infant feeding

Ideology, not medical reality, has infected much of modern parenting. The most compelling pediatric articles -- centered around misguided activism that still persists -- focused on infant feeding, vaccines and mom-shaming.
With the release of the CDC's 2018 breastfeeding scorecard, it is time to add common sense into these failed policies that actually supports women and families.
The negative impact of (1) "at-all-costs" breastfeeding campaigns, (2) the political zeal of "lactivism" and (3) societal pressures have done a proven disservice to women and families. So much so that formal health policy had to be changed.
Though well-intentioned, "at all costs" breastfeeding messages are routinely misguided. And even intellectually dishonest.
In the first of a series for the FOX podcast network, the Council's medical director clarifies misperceptions surrounding infant nutrition. This includes new trends, like importing specific organic formulas from overseas for being so-called "more pure" or "natural."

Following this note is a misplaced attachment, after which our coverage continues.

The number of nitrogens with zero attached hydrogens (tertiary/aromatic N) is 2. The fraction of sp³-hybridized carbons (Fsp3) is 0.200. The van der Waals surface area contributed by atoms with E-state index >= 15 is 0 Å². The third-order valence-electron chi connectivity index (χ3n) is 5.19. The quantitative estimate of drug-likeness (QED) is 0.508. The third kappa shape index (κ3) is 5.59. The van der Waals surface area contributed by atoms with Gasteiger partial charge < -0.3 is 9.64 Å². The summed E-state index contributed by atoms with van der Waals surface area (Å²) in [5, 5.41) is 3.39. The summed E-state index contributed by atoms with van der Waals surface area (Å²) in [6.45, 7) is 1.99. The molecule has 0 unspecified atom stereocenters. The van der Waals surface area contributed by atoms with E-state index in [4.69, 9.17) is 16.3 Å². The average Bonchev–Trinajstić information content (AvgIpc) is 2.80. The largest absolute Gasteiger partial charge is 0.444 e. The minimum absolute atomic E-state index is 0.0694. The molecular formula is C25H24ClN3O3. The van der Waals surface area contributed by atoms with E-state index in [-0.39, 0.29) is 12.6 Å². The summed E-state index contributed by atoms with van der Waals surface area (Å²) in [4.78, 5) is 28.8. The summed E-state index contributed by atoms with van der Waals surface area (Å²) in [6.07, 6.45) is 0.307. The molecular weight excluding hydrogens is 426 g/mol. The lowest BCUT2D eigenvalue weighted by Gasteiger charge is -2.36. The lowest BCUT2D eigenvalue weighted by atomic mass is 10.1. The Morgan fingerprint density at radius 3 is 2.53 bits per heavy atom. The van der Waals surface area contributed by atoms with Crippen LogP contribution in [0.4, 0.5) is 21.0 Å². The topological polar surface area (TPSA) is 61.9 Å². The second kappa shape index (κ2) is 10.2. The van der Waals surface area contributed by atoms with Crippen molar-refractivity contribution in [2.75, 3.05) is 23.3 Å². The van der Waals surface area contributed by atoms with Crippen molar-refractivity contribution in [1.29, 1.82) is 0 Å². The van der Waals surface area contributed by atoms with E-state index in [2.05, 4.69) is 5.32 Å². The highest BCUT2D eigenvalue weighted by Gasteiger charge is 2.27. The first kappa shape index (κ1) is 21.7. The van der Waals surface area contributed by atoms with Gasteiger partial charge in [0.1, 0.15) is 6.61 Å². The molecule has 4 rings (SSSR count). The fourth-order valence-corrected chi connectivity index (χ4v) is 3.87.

When it comes to infant feeding, recent survey data from the Centers for Disease Control does more to add to the guideline burden than benefit a baby – let alone the parent. 
Currently, breastfeeding is seen as the best (and some would say, only) choice for feeding babies. And many have fought for years to make this position a cultural norm. But the flip side of this position is that feeding formula, although a perfectly reasonable choice, has come to be seen as a dereliction of a mother's responsibility to guard her baby's welfare. Shouldn't feminists fight harder for freedom to choose?
It s well known that breastfeeding is beneficial for both mother and child in a variety of ways in addition to the transfer of natural antibodies, it is associated with lower risks of allergic diseases, lower respiratory infections and middle ear infections.